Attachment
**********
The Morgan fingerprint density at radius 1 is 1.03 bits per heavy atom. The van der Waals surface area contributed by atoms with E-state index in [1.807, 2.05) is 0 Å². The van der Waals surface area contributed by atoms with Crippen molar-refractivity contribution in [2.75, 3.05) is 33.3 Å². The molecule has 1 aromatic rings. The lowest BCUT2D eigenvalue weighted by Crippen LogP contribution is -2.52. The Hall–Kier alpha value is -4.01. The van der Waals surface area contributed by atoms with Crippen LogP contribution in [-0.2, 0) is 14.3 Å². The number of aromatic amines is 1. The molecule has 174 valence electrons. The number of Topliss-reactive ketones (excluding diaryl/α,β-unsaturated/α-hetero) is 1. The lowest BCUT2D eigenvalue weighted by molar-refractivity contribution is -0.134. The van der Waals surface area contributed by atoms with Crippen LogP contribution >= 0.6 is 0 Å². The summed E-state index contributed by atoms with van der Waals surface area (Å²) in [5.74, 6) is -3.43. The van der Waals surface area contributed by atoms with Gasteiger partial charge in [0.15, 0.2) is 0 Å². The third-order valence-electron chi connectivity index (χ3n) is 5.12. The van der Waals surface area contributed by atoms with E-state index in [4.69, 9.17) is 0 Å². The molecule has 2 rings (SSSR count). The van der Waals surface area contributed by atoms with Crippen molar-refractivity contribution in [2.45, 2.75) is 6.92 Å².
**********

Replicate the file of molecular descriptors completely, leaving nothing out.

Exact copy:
The Morgan fingerprint density at radius 1 is 1.03 bits per heavy atom. The van der Waals surface area contributed by atoms with E-state index in [1.807, 2.05) is 0 Å². The van der Waals surface area contributed by atoms with Crippen molar-refractivity contribution in [2.75, 3.05) is 33.3 Å². The molecule has 1 aromatic rings. The lowest BCUT2D eigenvalue weighted by Crippen LogP contribution is -2.52. The Hall–Kier alpha value is -4.01. The van der Waals surface area contributed by atoms with Crippen LogP contribution in [-0.2, 0) is 14.3 Å². The number of aromatic amines is 1. The molecule has 174 valence electrons. The number of Topliss-reactive ketones (excluding diaryl/α,β-unsaturated/α-hetero) is 1. The lowest BCUT2D eigenvalue weighted by molar-refractivity contribution is -0.134. The van der Waals surface area contributed by atoms with Crippen LogP contribution >= 0.6 is 0 Å². The summed E-state index contributed by atoms with van der Waals surface area (Å²) in [5.74, 6) is -3.43. The van der Waals surface area contributed by atoms with Gasteiger partial charge in [0.15, 0.2) is 0 Å². The third-order valence-electron chi connectivity index (χ3n) is 5.12. The van der Waals surface area contributed by atoms with E-state index in [4.69, 9.17) is 0 Å². The molecule has 2 rings (SSSR count). The van der Waals surface area contributed by atoms with Crippen molar-refractivity contribution in [2.45, 2.75) is 6.92 Å².